p75 neurotrophin receptor-mediated signaling promotes human hair follicle regression (catagen)

Eva M J Peters, Marit G. Stieglitz, Christiane Liezman, Rupert W. Overall, Motonobu Nakamura, Evelyn Hagen, Burghard F. Klapp, Petra Arck, Ralf Paus

    Research output: Contribution to journalArticlepeer-review


    Nerve growth factor (NGF) and its apoptosis-promoting low-affinity receptor (p75NTR) regulate murine hair cycling. However, it is unknown whether human hair growth is also controlled through p75NTR, its high-affinity ligand pro-NGF, and/or the growth-promoting high-affinity NGF receptor tyrosine kinase A (TrkA). In microdissected human scalp anagen hair bulbs, mRNA for NGF, pro-NGF, p75NTR, and TrkA was transcribed. Immunohistomorphometry and in situ hybridization detected strong NGF and pro-NGF expression in terminally differentiating inner foot sheath keratinocytes, whereas TrKA was co-expressed with p75NTR in basal and suprabasal outer root sheath keratinocytes. During spontaneous catagen development of organ-cultured human anagen hair follicles, p75NTR mRNA levels rose, and p75NTR and pro-NGF immunoreactivity increased dramatically in involuting compartments primarily devoid of TrkA expression. Here, TUNEL+ apoptotic cells showed prominent p75NTR expression. Joint pro-NGF/NGF administration inhibited hair shaft elongation and accelerated catagen development in culture, which was antagonized by co-administration of p75NTR-blocking antibodies. In addition, mRNA and protein expression of transforming growth fector-β2 increased early during spontaneous catagen development, and its neutralization blocked pro-NGF/NGF-dependent hair growth inhibition. Our findings suggest that pro-NGF/NGF interacts with transforming growth factor-β2 and p75NTR to terminate anagen in human hair follicles, implying that p75NTR blockade may alleviate hair growth disorders characterized by excessive catagen development. Copyright © American Society for Investigative Pathology.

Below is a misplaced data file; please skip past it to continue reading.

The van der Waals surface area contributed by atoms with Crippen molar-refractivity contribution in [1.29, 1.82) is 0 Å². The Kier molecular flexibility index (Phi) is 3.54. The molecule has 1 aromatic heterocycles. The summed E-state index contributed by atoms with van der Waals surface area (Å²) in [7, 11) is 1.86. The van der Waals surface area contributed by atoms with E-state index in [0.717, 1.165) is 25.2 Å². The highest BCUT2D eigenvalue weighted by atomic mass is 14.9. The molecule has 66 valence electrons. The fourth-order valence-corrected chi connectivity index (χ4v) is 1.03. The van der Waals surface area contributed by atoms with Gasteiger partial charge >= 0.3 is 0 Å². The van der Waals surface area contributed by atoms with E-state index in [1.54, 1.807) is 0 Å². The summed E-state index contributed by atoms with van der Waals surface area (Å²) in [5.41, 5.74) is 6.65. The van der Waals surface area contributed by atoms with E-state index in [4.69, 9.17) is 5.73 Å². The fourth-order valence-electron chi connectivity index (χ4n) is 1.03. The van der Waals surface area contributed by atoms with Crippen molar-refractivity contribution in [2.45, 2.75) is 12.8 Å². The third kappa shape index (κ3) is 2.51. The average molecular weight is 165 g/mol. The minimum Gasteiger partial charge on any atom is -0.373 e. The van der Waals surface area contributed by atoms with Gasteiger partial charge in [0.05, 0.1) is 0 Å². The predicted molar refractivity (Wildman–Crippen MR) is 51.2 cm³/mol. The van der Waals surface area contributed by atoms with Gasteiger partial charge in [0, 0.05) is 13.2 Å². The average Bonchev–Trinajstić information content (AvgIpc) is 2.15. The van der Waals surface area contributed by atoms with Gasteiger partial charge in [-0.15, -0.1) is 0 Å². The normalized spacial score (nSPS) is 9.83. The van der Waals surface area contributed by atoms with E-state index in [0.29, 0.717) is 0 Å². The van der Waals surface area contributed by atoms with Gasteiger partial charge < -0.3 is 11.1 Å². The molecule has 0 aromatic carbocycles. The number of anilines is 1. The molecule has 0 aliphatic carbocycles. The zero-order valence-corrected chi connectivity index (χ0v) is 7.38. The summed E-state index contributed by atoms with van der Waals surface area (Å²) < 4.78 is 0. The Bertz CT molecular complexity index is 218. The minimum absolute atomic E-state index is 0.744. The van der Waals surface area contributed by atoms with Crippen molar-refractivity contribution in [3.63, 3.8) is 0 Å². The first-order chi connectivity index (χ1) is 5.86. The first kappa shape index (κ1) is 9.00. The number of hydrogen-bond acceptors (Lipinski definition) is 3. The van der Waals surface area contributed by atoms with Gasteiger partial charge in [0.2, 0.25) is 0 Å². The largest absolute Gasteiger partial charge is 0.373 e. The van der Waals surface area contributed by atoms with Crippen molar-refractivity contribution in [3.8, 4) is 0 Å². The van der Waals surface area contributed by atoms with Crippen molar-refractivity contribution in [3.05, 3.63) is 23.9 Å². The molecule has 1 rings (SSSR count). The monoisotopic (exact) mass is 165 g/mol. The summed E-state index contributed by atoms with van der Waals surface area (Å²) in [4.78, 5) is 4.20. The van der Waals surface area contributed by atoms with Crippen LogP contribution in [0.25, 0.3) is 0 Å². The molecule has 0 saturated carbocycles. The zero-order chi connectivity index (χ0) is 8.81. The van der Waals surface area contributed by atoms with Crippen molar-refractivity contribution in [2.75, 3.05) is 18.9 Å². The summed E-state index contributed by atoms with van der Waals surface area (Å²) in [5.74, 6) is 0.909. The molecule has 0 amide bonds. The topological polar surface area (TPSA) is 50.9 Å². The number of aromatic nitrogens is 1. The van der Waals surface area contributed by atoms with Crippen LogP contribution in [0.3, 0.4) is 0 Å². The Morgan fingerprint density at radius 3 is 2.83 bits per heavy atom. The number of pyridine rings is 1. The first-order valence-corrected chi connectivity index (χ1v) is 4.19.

Original languageEnglish
    Pages (from-to)221-234
    Number of pages13
    JournalAmerican journal of pathology
    Issue number1
    Publication statusPublished - Jan 2006


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